Gabriela Bettini


Musa x paradisiaca






200 x 200 cm


Oil on linen canvas and wooden frame

Credits: Image courtesy of the artist and Galería Sabrina Amrani

The Spanish-Argentinian artist Gabriela Bettini explores the relationship between local landscapes, traditional ways of life, and feminisms, in pieces that examine the close relationship between the exploitation of the female body and that of natural resources. The artist unmasks the real motivations behind the regulation of the ecosystem, often seemingly harmless, with profitable industrial and scientific purposes. In works such as Musa paradisiaca, from 2018, and Musa x paradisiaca, from 2019, Bettini reflects on the deforestation processes in the Americas caused by some of the most predatory monocultures, such as cacao, sugar and strawberries, focusing on this occasion on bananas (the scientific name of which is musa paradisiaca).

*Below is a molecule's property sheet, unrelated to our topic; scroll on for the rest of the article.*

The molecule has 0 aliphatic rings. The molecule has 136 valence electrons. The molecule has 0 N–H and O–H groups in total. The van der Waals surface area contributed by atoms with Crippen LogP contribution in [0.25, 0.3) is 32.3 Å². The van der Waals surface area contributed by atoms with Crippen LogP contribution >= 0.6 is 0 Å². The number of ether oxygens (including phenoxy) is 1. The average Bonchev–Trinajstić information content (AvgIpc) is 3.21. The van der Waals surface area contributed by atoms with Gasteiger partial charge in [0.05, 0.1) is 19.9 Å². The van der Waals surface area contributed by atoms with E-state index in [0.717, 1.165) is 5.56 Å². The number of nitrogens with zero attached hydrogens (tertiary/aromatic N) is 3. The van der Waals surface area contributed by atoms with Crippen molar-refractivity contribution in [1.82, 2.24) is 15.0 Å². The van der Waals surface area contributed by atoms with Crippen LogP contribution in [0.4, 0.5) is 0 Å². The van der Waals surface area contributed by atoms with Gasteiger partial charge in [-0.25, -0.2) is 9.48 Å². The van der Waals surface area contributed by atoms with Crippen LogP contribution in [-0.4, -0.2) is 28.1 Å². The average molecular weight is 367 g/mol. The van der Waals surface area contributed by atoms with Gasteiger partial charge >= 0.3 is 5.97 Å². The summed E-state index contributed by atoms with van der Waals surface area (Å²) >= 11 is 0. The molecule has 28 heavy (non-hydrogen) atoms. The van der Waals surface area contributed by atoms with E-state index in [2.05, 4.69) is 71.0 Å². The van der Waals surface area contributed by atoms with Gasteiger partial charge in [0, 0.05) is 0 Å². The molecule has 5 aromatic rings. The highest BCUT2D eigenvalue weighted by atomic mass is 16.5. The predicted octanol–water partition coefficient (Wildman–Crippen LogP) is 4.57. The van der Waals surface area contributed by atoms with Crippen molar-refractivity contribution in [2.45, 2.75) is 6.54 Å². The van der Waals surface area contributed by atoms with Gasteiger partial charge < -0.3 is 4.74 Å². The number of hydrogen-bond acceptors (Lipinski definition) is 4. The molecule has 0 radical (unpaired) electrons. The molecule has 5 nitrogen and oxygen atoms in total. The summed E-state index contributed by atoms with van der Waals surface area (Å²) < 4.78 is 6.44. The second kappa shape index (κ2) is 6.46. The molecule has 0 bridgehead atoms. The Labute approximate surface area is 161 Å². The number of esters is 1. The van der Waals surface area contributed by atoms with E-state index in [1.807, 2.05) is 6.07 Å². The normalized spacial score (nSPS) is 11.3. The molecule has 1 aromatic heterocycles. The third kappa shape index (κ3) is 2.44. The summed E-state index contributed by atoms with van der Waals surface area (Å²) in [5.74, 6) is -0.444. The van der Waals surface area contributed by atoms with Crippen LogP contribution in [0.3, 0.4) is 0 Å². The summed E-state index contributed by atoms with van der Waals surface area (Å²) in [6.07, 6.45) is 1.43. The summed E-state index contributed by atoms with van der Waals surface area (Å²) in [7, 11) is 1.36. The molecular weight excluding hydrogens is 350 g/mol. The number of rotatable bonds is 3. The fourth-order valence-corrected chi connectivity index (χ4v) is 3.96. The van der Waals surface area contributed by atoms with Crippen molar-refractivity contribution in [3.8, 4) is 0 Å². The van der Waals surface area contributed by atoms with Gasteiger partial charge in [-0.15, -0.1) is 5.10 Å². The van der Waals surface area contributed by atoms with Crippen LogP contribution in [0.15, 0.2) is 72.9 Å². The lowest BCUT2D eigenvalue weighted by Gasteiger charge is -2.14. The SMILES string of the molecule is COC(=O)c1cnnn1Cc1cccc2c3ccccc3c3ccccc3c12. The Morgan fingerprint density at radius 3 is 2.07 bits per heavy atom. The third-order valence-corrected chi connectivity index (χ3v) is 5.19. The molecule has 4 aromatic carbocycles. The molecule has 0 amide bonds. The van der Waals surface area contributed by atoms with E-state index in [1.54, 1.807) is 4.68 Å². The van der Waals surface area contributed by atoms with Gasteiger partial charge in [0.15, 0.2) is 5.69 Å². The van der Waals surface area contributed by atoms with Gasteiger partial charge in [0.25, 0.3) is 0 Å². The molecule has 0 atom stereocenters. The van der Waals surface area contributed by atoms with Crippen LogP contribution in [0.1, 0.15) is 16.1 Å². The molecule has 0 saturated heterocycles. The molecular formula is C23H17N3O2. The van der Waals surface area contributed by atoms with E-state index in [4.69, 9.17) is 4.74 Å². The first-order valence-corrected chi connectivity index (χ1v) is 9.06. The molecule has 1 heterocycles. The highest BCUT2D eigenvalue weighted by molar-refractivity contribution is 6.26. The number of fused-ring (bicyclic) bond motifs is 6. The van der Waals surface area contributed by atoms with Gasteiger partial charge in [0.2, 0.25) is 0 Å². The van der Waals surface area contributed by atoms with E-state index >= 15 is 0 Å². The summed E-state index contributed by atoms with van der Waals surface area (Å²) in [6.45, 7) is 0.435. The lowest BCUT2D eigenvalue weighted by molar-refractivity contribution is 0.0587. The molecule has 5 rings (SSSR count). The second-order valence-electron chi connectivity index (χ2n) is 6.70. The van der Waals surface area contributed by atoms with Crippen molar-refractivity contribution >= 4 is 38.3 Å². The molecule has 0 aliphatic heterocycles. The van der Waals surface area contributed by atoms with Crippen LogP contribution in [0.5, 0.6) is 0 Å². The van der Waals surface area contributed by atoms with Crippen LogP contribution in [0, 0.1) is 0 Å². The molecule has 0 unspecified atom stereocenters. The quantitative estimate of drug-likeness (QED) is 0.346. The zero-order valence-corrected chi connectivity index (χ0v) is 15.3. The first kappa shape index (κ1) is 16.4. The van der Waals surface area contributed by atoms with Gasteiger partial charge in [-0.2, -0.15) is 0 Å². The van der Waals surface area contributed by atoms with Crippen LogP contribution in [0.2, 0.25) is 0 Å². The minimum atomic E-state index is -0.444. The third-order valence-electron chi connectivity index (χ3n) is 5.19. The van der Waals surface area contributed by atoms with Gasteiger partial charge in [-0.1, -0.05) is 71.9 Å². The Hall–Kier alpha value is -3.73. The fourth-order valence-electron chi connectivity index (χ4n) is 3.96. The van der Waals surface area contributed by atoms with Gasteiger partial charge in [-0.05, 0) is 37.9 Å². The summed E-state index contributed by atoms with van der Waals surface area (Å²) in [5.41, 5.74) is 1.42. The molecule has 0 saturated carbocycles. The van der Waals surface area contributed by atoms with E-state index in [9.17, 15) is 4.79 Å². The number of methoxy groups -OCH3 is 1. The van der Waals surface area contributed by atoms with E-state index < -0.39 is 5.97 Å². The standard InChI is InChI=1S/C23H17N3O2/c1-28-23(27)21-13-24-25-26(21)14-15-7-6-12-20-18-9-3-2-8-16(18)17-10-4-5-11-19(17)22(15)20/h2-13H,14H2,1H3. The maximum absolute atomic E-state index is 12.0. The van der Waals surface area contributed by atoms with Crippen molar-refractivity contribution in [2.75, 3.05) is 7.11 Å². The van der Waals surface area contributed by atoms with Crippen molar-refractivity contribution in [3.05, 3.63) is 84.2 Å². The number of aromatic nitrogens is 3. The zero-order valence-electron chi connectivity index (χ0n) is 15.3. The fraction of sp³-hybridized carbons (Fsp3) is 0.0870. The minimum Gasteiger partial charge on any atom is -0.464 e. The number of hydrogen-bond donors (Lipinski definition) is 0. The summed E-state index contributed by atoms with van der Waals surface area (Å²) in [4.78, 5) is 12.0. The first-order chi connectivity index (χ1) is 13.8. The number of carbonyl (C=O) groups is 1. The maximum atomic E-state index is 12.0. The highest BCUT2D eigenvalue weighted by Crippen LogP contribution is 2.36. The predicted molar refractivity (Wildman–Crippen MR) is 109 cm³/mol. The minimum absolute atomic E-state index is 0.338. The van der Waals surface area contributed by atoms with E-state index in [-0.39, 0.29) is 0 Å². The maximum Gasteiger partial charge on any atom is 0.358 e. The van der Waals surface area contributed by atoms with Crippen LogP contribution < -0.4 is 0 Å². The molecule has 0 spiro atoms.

Bettini’s oil painting series also alludes to three pioneering women in environmentalism. On the one hand, the profusely detailed representations of worms and butterflies are reminiscent of the picture books of 17th-century German entomologist, Anna Maria Sibylla Merian. On the other hand, Bettini’s paintings also evoke the prolific botanical art collection of the 19th century explorer, Marianne North, who defied Victorian codes of scientific illustration by richly recording tropical fauna and flora – including several now extinct species – coexisting harmoniously in their natural surroundings. In these pieces, by including regular monochrome forms, Bettini also refers to the book, Monocultures of the Mind by Vandana Shiva, published in 1993. In this book, the Indian activist and academic denounces monocultures as a colonialist practice that violently imposes the homogenisation of societies and their agriculture in the Global South by suppressing the free growth of species and, in turn, promoting the commercialisation of life. The almost hyper-realistic representations that Bettini creates of extravagant natural species are combined with large monochromatic rectangular areas that operate almost like negative space, reminiscent of geometric abstraction. These rigid, block colour forms amidst exuberant forms lead us to think of the rigid hetero-patriarchal structures of classification that often dominate the narratives of history, scientific investigation, and creative processes.